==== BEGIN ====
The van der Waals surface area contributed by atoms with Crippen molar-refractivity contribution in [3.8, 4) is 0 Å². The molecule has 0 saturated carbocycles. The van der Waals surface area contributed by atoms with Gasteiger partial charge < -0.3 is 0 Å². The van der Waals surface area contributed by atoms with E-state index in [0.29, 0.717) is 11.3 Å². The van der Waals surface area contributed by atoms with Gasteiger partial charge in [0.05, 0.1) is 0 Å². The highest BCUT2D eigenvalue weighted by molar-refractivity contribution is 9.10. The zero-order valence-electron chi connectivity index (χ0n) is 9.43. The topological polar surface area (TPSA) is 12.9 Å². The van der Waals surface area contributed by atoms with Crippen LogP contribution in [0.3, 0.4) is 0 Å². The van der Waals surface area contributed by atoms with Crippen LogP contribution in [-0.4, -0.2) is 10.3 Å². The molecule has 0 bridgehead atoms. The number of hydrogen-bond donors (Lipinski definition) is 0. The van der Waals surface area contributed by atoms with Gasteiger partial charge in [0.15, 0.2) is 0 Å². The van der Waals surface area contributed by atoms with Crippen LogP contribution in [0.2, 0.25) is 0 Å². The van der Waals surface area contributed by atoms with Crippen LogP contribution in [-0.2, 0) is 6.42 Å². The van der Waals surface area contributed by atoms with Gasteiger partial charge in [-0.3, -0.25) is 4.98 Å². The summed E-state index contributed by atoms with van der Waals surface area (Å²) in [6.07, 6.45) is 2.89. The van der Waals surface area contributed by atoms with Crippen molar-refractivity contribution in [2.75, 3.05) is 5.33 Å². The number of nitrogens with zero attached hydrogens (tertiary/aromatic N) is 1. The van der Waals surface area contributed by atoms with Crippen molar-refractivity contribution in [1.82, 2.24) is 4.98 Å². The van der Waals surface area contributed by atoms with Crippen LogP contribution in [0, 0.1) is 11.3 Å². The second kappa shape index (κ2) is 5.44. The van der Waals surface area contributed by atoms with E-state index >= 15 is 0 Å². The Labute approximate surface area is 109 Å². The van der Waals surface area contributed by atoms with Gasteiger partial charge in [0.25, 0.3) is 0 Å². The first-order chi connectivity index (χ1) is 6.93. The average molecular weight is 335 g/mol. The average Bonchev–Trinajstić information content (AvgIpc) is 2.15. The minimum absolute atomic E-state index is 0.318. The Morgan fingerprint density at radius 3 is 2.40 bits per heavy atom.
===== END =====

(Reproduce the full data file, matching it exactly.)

The van der Waals surface area contributed by atoms with Crippen molar-refractivity contribution in [3.8, 4) is 0 Å². The molecule has 0 saturated carbocycles. The van der Waals surface area contributed by atoms with Gasteiger partial charge < -0.3 is 0 Å². The van der Waals surface area contributed by atoms with E-state index in [0.29, 0.717) is 11.3 Å². The van der Waals surface area contributed by atoms with Gasteiger partial charge in [0.05, 0.1) is 0 Å². The highest BCUT2D eigenvalue weighted by molar-refractivity contribution is 9.10. The zero-order valence-electron chi connectivity index (χ0n) is 9.43. The topological polar surface area (TPSA) is 12.9 Å². The van der Waals surface area contributed by atoms with Crippen LogP contribution in [0.3, 0.4) is 0 Å². The van der Waals surface area contributed by atoms with Crippen LogP contribution in [-0.4, -0.2) is 10.3 Å². The molecule has 0 bridgehead atoms. The number of hydrogen-bond donors (Lipinski definition) is 0. The van der Waals surface area contributed by atoms with Gasteiger partial charge in [0.15, 0.2) is 0 Å². The van der Waals surface area contributed by atoms with Crippen LogP contribution in [0.2, 0.25) is 0 Å². The van der Waals surface area contributed by atoms with Crippen LogP contribution in [-0.2, 0) is 6.42 Å². The van der Waals surface area contributed by atoms with Gasteiger partial charge in [-0.3, -0.25) is 4.98 Å². The summed E-state index contributed by atoms with van der Waals surface area (Å²) in [6.07, 6.45) is 2.89. The van der Waals surface area contributed by atoms with Crippen molar-refractivity contribution in [2.75, 3.05) is 5.33 Å². The number of nitrogens with zero attached hydrogens (tertiary/aromatic N) is 1. The van der Waals surface area contributed by atoms with Crippen molar-refractivity contribution in [1.82, 2.24) is 4.98 Å². The van der Waals surface area contributed by atoms with Crippen LogP contribution in [0, 0.1) is 11.3 Å². The second kappa shape index (κ2) is 5.44. The van der Waals surface area contributed by atoms with E-state index >= 15 is 0 Å². The Labute approximate surface area is 109 Å². The van der Waals surface area contributed by atoms with Gasteiger partial charge in [0.25, 0.3) is 0 Å². The first-order chi connectivity index (χ1) is 6.93. The average molecular weight is 335 g/mol. The average Bonchev–Trinajstić information content (AvgIpc) is 2.15. The minimum absolute atomic E-state index is 0.318. The Morgan fingerprint density at radius 3 is 2.40 bits per heavy atom.